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Steerforth Press, 1996 - Fiction - 198 pages
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Translated from the Italian by Ann McGarrell Half-memoir, half-meditation, 'Eros' presents an account of the commanding role of physical love in a man's life. The tone is intimate, the details are frank, the love described is always physical, though this is far from being a salacious booked. Attacked by some women, defended by others, the narrator's love of women as women, as physical complements of men, as the object of desire, is always at the centre and Bevilacqua's goal is to identify the deepest meaning of congress.

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User Review  - Jane Doe - Kirkus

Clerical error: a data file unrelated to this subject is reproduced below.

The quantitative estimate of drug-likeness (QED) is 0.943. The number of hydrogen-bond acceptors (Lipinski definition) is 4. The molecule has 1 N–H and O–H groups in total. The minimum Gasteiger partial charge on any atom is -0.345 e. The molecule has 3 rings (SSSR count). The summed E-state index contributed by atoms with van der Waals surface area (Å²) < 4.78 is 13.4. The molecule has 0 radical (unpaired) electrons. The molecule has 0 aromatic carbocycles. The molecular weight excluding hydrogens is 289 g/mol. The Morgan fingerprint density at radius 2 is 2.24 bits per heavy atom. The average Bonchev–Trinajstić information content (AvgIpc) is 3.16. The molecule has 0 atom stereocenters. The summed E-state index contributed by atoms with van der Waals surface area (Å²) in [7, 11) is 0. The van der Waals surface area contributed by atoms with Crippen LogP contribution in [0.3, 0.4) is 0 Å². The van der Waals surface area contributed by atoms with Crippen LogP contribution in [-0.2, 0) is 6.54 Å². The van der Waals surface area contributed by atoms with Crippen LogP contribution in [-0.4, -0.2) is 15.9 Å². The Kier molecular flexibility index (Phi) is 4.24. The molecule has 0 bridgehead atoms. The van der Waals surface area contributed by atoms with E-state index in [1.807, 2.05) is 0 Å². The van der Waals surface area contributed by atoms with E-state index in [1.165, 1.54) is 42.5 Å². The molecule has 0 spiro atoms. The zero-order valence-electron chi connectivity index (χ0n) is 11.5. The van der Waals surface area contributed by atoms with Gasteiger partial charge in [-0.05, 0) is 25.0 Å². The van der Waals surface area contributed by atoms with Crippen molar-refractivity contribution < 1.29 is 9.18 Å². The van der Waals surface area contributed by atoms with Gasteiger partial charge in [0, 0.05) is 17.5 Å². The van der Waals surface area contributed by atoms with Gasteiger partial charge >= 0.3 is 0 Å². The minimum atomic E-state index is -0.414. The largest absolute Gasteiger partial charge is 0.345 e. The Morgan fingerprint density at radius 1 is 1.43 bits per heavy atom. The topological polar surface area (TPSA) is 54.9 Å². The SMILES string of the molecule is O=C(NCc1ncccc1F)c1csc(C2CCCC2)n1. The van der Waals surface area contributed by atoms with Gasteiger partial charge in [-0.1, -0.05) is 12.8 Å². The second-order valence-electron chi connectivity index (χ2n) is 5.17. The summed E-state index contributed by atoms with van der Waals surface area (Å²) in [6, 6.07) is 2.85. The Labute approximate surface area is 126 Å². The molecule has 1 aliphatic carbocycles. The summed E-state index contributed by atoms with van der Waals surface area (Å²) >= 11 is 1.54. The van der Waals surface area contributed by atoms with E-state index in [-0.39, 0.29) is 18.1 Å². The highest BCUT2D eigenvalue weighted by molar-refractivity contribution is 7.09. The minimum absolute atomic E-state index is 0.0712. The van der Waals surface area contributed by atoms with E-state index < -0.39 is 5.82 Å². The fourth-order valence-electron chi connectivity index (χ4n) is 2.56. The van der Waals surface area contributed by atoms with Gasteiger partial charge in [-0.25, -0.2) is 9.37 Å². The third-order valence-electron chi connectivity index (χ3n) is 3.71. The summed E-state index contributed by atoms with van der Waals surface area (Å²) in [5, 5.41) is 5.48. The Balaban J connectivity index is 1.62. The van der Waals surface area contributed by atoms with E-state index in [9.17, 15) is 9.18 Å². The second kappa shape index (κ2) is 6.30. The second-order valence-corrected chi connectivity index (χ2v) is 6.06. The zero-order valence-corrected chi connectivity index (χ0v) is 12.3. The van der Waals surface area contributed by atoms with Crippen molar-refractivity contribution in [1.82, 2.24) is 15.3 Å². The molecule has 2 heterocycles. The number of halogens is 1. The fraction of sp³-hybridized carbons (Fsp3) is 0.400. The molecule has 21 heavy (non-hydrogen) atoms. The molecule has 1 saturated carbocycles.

An odd mixture of touchy-feely meditation and clinical speculation on eros and its many expressions. A bestseller in Italy, Eros presents Bevilacqua as the archetypal ``Sensitive Guy,'' appalled by ... Read full review


User Review  - Not Available - Book Verdict

"Don't take offense," the well-known Italian novelist Bevilacqua writes as he plunges into a lifetime's memory of erotic encounters. "What does storytelling mean, especially telling certain stories ... Read full review


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